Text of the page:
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19 June 2003, 01:22 pm
Weather to Slow Kaz Down
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03 Project - Round Australia Challenge

No matter what tactics are used, KAZ with her sailors with disABILITIES on board is going to encounter a high that will see them in a lull for up to 36 hours.
Roger 'Clouds' BADHAM, weatherman for the group, reported this morning, 'we are looking at the situation every six hours. There is a high with a big claw that will jump on KAZ, it is a tricky situation.

The guys are skating on thin ice a millimetre thick, at the moment they have managed to stay around one hour of the softness, and there is a 40% chance they will get caught, but we may not know until Saturday, that's the crunch day,'
he said.

'Even if they stay ahead of it until reaching Tasmania, it will get them in Bass Strait, one way or the other, they will encounter the high. They had a tiny front go through them an hour ago, and I have advised them to dive south today. They are currently at latitude 38, but by tonight they need to be at 40-42 latitude.

They are two-sail beam reaching at the moment, then they can free up tonight when they are further south and put their kite back up, then truck east, east east,'
he added.

Ironically, it is this same high that gave the 54' Lyons sloop her fast ride down the West coast that will come back and bite them between the Southern Ocean and Bass Strait.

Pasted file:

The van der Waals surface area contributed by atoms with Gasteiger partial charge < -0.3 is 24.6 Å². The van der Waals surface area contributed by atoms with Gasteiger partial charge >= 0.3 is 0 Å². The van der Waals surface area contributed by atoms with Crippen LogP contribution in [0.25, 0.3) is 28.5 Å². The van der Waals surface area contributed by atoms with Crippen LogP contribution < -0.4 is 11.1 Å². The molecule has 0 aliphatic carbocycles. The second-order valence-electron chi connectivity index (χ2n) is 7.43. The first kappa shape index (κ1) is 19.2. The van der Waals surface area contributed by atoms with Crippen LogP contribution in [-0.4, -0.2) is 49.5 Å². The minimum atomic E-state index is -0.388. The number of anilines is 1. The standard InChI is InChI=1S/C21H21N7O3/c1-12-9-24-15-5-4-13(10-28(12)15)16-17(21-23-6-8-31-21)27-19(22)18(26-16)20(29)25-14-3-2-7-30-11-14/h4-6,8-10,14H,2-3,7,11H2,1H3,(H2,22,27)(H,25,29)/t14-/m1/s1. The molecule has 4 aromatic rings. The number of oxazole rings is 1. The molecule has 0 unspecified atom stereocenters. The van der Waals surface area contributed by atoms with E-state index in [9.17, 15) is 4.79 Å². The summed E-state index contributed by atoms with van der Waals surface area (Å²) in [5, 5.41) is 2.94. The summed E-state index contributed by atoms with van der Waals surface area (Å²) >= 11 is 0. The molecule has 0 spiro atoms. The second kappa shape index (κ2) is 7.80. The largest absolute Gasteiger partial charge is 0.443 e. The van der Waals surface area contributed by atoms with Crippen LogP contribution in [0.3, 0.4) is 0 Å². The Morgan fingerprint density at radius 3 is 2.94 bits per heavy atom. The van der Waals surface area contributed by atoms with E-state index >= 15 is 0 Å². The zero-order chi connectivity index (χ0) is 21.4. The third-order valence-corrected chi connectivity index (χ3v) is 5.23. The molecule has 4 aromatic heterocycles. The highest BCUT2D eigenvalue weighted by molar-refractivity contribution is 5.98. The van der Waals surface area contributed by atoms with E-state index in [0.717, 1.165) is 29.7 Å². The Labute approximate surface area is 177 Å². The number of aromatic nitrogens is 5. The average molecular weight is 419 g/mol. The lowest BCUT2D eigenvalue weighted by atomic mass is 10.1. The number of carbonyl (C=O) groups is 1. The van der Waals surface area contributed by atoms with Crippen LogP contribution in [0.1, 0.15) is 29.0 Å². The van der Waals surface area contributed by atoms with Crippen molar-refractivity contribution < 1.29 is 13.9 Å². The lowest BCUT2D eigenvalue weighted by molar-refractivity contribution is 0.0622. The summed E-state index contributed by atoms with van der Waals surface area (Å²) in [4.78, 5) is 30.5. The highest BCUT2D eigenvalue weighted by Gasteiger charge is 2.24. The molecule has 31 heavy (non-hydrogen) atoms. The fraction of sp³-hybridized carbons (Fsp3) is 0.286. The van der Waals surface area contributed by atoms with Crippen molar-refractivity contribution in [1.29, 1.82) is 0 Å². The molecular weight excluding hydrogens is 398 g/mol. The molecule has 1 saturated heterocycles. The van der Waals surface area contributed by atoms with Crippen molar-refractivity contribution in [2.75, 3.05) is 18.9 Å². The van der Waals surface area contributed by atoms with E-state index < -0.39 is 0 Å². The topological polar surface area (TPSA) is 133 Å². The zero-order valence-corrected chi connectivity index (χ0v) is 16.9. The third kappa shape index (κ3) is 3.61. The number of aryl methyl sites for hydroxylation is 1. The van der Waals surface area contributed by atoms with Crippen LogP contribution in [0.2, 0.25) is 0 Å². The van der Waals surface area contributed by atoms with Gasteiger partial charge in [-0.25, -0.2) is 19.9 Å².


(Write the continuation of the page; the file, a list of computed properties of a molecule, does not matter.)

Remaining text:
The Southern Ocean is a cold and unpredictable place; not a place to be caught with no wind. Bass Strait would be the preferable place if you were forced to sit in a hole.

The large Coastal high has light and variable winds along the Great Australian Bight, which is why KAZ is avoiding the direct rhumbline track towards Maatsuyker Island at the southern tip of Tasmania.

During the night she has still been averaging 8 knots but the next 24 hours will be critical as she looks for a fast ride eastwards towards Tasmania.

At 08.50 this morning (local time), KAZ was 286 nautical miles south east of Cape Leeuwin, having covered 4,558 miles - only 1,946 to go to the finish line in Sydney.

Now just over two-thirds of the way around in her Around Australia bid, KAZ has been sailing 24 days, her current ETA 10 days away June 28th. She is still some seven and half days ahead of record pace, which is just as well, considering the present situation.

Di Pearson (As Amended by ISAF Secretariat)
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